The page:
Just as the diagnosis for this issue may be difficult to swallow, so will the remedy. The issue of credentials and qualifications cannot be discussed without also asking what is the role of the (unqualified) individual in interpreting Islamic sources, and more importantly, what is their scope? I am not making a clarion call to say that individual Muslims cannot read the Qur’an—indeed even interpret some aspects of it on their own—but what has to change is the scope to which individual unqualified interpretations are made. The difficult truth is that there is no other way to combat anti-Muslim hatred, whose equally unqualified practitioners utilizes Islamic sources, other than demanding a standard across the board that will equally apply to Muslim and non-Muslim alike. This may sound grandiose and even unattainable but I provide at least one plausible tactic: unqualified Muslims (those who have not received adequate training and are also not recognized by the Muslim community to be legitimate representatives) refuse to engage the media. Those who infract this rule will face social stigma from the Muslim community. We can bring this to bear on a very uncomfortable truth: the very same methodology that Reza Aslan advocates (see above tweet) is precisely the same method that ISIS and other extremist groups use to concoct their own interpretations of Islam. While the results of ISIS may be different than those of Reza Aslan and his ilk, the tactics and methods are the same. When the question is asked, “who speaks for Islam?”, the answer should be, “someone qualified”.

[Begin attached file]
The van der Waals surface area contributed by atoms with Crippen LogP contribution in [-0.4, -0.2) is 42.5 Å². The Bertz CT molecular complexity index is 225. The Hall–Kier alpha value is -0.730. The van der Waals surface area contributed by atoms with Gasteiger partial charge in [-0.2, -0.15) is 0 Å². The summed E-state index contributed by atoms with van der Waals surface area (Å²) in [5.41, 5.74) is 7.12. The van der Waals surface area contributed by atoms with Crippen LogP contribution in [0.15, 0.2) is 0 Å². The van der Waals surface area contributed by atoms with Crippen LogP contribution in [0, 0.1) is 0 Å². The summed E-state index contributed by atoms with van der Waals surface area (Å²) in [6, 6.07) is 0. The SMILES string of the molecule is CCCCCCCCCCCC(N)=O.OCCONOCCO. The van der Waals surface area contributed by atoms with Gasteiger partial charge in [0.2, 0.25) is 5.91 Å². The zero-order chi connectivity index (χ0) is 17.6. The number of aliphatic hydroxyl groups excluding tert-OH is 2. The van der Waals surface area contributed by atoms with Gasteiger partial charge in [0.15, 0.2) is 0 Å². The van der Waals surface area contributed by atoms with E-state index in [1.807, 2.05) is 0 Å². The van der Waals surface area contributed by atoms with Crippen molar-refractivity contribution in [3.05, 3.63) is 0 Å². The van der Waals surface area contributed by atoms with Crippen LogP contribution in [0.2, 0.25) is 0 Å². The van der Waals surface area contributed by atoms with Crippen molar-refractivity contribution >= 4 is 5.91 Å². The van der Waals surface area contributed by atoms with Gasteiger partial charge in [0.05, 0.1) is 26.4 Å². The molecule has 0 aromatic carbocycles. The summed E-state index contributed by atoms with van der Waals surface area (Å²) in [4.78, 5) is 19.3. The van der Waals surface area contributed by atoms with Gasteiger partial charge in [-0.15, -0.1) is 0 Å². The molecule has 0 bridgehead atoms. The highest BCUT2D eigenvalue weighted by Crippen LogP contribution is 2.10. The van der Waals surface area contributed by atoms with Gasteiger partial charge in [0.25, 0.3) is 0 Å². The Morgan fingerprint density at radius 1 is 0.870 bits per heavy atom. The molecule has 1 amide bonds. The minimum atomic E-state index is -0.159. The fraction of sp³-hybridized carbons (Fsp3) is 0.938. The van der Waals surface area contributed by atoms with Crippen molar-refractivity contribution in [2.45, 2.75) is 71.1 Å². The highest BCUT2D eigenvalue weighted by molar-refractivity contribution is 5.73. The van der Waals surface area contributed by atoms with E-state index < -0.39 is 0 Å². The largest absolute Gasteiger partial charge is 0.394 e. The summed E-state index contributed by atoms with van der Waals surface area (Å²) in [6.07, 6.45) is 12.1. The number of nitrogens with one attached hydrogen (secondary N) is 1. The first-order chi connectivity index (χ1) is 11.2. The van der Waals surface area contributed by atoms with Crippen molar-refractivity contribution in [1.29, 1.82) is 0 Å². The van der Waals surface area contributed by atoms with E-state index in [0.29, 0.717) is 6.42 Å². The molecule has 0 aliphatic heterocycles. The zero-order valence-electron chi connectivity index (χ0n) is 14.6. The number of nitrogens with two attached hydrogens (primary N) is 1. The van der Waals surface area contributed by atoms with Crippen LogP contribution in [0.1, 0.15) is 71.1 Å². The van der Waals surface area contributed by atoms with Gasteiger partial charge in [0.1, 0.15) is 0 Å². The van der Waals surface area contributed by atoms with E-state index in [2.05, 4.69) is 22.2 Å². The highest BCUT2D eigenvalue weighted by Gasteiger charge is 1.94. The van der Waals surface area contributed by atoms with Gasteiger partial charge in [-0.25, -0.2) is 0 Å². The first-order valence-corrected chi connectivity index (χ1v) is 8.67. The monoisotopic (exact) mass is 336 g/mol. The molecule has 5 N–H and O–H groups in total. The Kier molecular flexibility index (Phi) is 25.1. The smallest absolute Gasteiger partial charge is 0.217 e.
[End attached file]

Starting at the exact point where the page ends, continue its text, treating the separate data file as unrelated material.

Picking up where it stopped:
A Nietzschean Cry That Still Rings in the Western World?